Your pet’s first rabies vaccination is called their primary vaccination and should be a 1 year vaccine unless the manufacturer specifies it as a primary vaccine. if your pet’s primary vaccination expired before you had a chance to apply a booster vaccine, their next vaccine will act as the primary.

Booster vaccines are all vaccines applied after the primary vaccine, as long as it is still valid. Great Britain accepts 3 year rabies vaccinations, but only as a booster vaccine and not a primary.

In order to bring pets to the UK (GB), dogs, cats and ferrets will need their primary vaccination administered no sooner than 21 days before travel. However, there is no waiting period after booster vaccinations as long as:

  • the previous vaccination was administered after a microchip was implanted AND
  • the booster vaccination was administered before the previous vaccination had expired.

Once your pet has entered the UK, a 21 waiting period is not required for any subsequent visits, as long as your pet’s rabies vaccinations are up to date.

Traveling from an unlisted country

You will need to wait 30 days after your dog, cat or ferret’s rabies vaccination, and do a rabies titer test. Please check the rabies titer test section below for more information.

PET PASSPORT OR ANIMAL HEALTH CERTIFICATE (AHC)

You will need either a pet passport or an animal health certificate, depending on where you are traveling from.

If you are traveling from either Northern Ireland, The Channel Islands or The Isle of Man, you will not require this documentation. 

You will need one of the following documents to bring a pet to Great Britain (England, Wales and Scotland):

  • a pet passport, if you’re travelling from a ‘Part 1’ listed country, or if it was issued in Great Britain before 1 January 2021
  • an Animal Health Certificate (AHC) issued in Great Britain – valid up to 4 months after it was issued
  • a Great Britain pet health certificate, if you’re travelling from a ‘Part 2’ or ‘not listed’ country, or a ‘Part 1’ country that does not issue pet passports

You can check whether your departing country is listed as Part 1, Part 2 or if it is unlisted here. 

You can obtain your pet’s pet passport, or AHC at your vet. 

RABIES TITER TEST

If you are bringing pets to the UK (GB) from an unlisted country, your dog, cat or ferret will require a rabies blood test to show that their rabies vaccination was successful. This doesn’t apply to other pet species.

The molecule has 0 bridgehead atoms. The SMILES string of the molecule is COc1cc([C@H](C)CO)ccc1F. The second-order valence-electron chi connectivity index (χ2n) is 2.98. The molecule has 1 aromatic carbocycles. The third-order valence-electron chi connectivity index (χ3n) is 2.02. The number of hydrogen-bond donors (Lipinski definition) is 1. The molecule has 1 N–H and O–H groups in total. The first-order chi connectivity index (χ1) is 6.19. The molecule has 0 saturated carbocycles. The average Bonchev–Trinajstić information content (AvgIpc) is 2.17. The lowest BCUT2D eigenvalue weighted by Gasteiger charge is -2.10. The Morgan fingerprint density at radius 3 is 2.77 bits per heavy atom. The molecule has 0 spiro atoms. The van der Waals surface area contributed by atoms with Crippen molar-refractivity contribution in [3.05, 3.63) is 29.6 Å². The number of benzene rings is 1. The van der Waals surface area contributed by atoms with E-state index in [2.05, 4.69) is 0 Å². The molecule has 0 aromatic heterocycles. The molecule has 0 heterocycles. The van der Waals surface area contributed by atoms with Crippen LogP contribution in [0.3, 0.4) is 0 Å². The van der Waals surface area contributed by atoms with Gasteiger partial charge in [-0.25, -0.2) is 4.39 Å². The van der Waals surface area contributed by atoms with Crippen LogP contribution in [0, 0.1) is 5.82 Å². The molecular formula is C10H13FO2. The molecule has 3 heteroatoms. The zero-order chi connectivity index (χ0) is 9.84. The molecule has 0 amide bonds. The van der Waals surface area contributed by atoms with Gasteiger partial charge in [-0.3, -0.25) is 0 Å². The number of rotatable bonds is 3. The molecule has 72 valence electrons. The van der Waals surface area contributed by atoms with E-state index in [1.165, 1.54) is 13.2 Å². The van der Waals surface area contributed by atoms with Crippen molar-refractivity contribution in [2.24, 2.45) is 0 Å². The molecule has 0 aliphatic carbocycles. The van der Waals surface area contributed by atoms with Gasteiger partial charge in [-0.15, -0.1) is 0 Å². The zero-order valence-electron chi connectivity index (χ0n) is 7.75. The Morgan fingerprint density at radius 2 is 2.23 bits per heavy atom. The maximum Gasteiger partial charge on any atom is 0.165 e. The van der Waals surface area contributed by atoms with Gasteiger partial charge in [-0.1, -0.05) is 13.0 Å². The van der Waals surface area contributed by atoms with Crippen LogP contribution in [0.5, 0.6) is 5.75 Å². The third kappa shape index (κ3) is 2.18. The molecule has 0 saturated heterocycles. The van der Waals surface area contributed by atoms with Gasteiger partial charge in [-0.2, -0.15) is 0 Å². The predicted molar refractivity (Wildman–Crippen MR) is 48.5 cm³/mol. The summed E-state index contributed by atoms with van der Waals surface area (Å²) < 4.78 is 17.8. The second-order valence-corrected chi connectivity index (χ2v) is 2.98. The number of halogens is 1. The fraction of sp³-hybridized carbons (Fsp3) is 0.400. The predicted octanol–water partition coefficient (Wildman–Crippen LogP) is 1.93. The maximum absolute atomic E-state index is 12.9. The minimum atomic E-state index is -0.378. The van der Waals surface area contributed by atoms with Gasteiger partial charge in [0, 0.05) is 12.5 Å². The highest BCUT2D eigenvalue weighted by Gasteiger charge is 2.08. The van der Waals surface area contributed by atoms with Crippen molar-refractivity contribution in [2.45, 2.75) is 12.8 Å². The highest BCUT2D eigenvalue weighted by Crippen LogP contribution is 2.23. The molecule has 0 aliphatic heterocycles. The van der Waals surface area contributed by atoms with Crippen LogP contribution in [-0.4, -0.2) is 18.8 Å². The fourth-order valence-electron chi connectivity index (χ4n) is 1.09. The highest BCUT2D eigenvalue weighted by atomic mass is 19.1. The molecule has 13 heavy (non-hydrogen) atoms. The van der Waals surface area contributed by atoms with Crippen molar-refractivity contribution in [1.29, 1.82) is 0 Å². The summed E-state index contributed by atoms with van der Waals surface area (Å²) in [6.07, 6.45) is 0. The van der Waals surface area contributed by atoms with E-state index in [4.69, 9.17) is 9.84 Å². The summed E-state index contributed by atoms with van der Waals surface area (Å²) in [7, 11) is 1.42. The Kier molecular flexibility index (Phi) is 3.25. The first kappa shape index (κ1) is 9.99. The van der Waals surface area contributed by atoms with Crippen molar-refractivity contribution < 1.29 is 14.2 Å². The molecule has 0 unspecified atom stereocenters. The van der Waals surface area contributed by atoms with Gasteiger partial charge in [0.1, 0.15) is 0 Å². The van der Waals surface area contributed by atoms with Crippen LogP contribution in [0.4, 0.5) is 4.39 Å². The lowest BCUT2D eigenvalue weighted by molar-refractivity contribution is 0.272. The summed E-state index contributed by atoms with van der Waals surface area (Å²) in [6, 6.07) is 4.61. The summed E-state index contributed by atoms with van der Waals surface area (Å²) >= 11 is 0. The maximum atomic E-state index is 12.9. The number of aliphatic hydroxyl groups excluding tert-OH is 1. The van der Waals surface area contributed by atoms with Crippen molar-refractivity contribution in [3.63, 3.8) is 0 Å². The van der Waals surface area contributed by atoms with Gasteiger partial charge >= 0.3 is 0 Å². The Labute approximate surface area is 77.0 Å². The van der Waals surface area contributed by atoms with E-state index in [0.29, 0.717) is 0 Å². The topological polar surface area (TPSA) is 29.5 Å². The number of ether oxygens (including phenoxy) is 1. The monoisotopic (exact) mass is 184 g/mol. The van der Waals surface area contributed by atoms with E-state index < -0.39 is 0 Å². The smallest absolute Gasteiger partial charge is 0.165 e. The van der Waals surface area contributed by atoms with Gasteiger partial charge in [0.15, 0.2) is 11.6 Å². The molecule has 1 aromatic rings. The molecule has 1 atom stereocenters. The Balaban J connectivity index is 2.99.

1. Your pet must have a blood sample taken at least 30 days after the rabies vaccination.
  2. Your vet must then send the blood sample to an approved blood testing laboratory.
  3. Your pet’s blood test results must show a rabies antibody level of at least 0.5 IU/ml.
  4. You must wait 3 months from the date the blood sample was taken before you travel – this doesn’t apply if your pet was vaccinated, blood tested and given a pet passport in the EU before travelling to an unlisted country.
  5. The vet must give you a copy of the test results and enter the day the blood sample was taken in a third-country official veterinary certificate.

TAPEWORM TREATMENT (DOGS ONLY)

In order to get a UK Pet Passport to import pets to GB, dogs will need to be treated against tapeworm.

This doesn’t apply to cats or other pet species. 

This also doesn’t apply if you are traveling directly from Finland, Ireland, Northern Ireland, Malta or Norway.

Your dog must be treated against tapeworms between 24 hours (1 day) and 120 hours (5 days) before entering the UK. If you fail to have your dog treated within this time scale, then he or she may be put into quarantine for up to 4 months.

The tapeworm treatment must be administered by a vet. Over the counter treatments will not be valid.

PERMITS & LICENSES

TRAVELING TO THE UK

Not all pets will require an import permit. You will not require a permit for bringing dogs, cats and ferrets into Great Britain. You also won’t require permits for bringing pets into GB from the EU. However, you will need to apply for an import license if bringing certain animals into GB from outside the EU

Bringing in Animals from an non-EU Country

In order to bring a pet rodent or rabbit into GB from outside the EU, you will need to get a rabies import license. They will also need to quarantine for 4 months upon arrival. 

You can use form RM01 to apply for a licence to import live animals covered by the Rabies Order (Importation of Dogs, Cats and Other Mammals) 1974. 

The GOV website shares a detailed guide on how to complete the form. 

In order to bring a pet bird into GB, you need to travel from an approved country. You will also require a health certificate and a pet bird import license from the Centre for International Trade in Carlisle. 

Centre for International Trade: Carlisle
imports@apha.gov.uk
Telephone: 03000 200 301
Fax: 0208 0260 498
Find out about call charges

Centre for International Trade: Carlisle
Eden Bridge House
Lowther Street
Carlisle
CA3 8DX

Traveling with animals other than dogs, cats and ferrets

Pets other than dogs, cats and ferrets traveling into GB should travel with an import license (form RM01). The following animals are permitted:

uk pet passport permitted animals

You can apply for an import permit by completing this form.

The Animal and Plant Health Agency (APHA) will use the information you provide on the licence form to decide if any animals you’re importing need to be quarantined.

Contact APHA to find out:

  • if you’re eligible to apply for a licence
  • how long a licence lasts for
  • what happens if you lose your licence

Traveling with protected animal species (CITES)

You will need a CITES permit if you are bringing an animal that is in the Convention on International Trade in Endangered Species of Wild Fauna and Flora.

If you are traveling with a domestic dog or cat, then you will not need a CITES permit, this is generally just the case for reptiles and parrot species. You can check whether your pet is protected here.

Transit through a high-rabies country

If your pet transits through a high-rabies country, then a Transit Declaration will be required stating that your pet has had no contact with rabies-carrying animals and remained secured within the airplane or airport.